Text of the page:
Are light sport aircraft overhyped and over priced?

The Aviation Consumer Magazine has recently made an interesting observation about light sport aircraft (LSAs) and their prices in particular. According to them:

Some think the combination of lighter, cheaper airframes and simpler pilot certification will yield a boom in private flying. We think it’s reasonable to say that almost everyone thought this, but if you now think the boom sounds more like a faint squeak, you aren’t alone. The LSA groundswell has yet to form and judging by comments from our readers and video viewers, the cost of the airplanes has something to do with it. Maybe a lot to do with it.

It was further noted that would-be buyers say as much (We would further add that much of the world has just gone through the worst recession in generations). However, Aviation Consumer Magazine also noted that real buyers want “tricked out cockpits and big-airplane options.” Hence, US$120,000 is about average for an LSA.

Thus, we would like to ask our readers what they think of LSAs. Are LSAs overhyped and overpriced? Or perhaps its the recession that has prevented their takeoff? We would love to hear what LSA and general aviation pilots think.


5 Responses to Are light sport aircraft overhyped and over priced?

  1. Foo May 5, 2010 at 14:25 #

    As a private there are a few LSAs I would be interested in purchasing, but I can't justify the cost relative to the rest of the market.

    I like some aspects of them (operating costs in particular), but the lack of IFR certification on most of them is the biggest killer for me. When I can buy a reasonably well equipped aircraft for the same cost that is larger and certified for IFR, there is no reason for me to invest that much in a new aircraft.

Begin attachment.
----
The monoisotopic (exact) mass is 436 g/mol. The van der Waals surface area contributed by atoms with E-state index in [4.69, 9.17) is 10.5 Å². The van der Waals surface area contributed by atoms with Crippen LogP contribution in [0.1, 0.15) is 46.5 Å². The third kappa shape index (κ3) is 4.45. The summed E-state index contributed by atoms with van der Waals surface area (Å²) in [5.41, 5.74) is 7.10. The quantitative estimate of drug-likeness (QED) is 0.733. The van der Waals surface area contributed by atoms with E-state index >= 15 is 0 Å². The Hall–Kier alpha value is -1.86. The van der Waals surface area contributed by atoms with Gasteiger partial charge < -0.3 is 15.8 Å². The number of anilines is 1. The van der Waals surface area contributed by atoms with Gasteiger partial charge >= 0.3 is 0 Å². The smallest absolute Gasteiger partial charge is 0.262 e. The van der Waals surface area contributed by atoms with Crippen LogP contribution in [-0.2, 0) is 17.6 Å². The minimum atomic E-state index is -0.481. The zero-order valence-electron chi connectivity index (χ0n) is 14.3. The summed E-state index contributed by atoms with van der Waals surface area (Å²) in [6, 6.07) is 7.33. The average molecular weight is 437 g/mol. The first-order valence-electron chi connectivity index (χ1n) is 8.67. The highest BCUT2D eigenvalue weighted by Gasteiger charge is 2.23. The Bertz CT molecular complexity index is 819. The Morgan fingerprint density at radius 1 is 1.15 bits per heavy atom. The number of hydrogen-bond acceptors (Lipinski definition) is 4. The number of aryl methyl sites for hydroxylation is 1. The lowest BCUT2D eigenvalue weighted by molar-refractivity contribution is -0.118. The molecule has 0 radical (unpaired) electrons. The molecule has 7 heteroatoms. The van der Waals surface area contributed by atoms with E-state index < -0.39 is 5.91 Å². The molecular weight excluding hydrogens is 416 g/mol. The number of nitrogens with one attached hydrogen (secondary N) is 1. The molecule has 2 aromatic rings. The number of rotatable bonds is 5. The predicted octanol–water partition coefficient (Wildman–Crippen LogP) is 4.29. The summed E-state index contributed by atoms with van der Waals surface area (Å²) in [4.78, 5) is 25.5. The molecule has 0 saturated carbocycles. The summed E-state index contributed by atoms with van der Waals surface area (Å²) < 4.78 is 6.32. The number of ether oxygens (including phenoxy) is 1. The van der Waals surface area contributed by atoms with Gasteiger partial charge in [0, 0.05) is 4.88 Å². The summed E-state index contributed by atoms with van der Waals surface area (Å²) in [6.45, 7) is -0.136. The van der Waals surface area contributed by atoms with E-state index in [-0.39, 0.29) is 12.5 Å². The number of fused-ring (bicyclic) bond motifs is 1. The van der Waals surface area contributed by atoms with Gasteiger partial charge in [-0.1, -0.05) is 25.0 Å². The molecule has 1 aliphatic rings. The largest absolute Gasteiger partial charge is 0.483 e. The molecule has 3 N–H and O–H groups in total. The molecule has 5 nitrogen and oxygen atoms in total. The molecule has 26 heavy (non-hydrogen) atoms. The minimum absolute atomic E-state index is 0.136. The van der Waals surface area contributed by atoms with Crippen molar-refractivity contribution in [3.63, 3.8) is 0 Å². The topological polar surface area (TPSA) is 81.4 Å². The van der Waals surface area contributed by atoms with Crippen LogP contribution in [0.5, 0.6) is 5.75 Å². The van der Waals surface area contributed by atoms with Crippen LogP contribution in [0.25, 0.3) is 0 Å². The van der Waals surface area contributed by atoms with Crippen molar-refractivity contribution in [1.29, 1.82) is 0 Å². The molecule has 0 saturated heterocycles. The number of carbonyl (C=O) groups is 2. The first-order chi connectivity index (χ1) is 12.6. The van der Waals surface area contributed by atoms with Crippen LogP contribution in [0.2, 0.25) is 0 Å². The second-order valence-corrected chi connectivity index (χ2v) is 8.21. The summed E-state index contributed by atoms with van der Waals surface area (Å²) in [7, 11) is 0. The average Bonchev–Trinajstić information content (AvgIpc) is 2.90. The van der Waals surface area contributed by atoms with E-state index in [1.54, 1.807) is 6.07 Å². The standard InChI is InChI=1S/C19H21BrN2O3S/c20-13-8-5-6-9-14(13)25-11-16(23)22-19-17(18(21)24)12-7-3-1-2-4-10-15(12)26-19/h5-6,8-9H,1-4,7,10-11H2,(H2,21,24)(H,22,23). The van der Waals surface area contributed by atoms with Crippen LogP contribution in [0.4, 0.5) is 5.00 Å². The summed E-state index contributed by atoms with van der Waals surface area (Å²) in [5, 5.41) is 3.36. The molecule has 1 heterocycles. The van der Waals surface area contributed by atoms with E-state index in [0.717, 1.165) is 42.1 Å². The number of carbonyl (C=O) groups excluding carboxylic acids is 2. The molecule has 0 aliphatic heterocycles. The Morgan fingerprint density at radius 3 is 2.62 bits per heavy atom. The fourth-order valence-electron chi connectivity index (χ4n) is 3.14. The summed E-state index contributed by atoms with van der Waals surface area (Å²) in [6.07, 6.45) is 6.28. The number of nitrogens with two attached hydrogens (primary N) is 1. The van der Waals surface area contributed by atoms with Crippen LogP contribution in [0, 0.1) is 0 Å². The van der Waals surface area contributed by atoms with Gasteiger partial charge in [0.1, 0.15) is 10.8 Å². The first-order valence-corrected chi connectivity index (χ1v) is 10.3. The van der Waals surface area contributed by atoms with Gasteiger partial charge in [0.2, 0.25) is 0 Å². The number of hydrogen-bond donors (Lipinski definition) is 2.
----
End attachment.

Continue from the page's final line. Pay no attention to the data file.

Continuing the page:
2. Brad May 5, 2010 at 15:02 #

    I don't think they're over-hyped, but I do think that there's an argument to be made that getting a PPL is actually cheaper when you consider the cost of the aircraft you can get buy. Yes I know there are Legacy LSAs, but the price of those seems to be skyrocketing as guys give up on their medicals and don't want to drop $120K on a plane they won't fly much longer. I'm glad I went the PPL route.

  3. Julien May 6, 2010 at 05:07 #

    LSA manufacturers need to address the portion of the pilot population who fly purely for fun: VFR by day, not very far from their home airport, with maybe some aerobatics thrown in.

    AOPA Online recently mentioned a Piper Cub LSA lookalike under $100,000. This is going in the right direction.

    We need to get this type of airplane within the same price range as the average midlife-crisis car. At $50,000 + $5,000 per annum for repairs, service, insurance and hangar space, I would (start saving for eventually being able to) buy one.

    Or maybe the addressable market is not as large as we pilots like to think? Maybe the limiting factor is not price, but something else, such as the commute to the airport? Are too many pilots living in cities while most LSA-friendly airfields are located in rural areas? Would the situation be different if we had LSA helicopters with a comparable price tag to fixed-wing aircraft?
    .-= Julien

  4. clay August 5, 2010 at 02:43 #

    If the cost of a motor boat or motorcycle was over $100,000, you would have about as many participants as you do in LSA/Small Plane Aviation.

  5. Paul Gilman October 4, 2014 at 23:16 #

    I am a long time private pilot flying LSA. I own a 25, 000 dollar Ercoupe which performs like most 120, 000 Lsa composites. The solution is to build new ercoupes with a 50, 000 pricetag, and leave off the tv screen instruments. USE YOUR Ipad.

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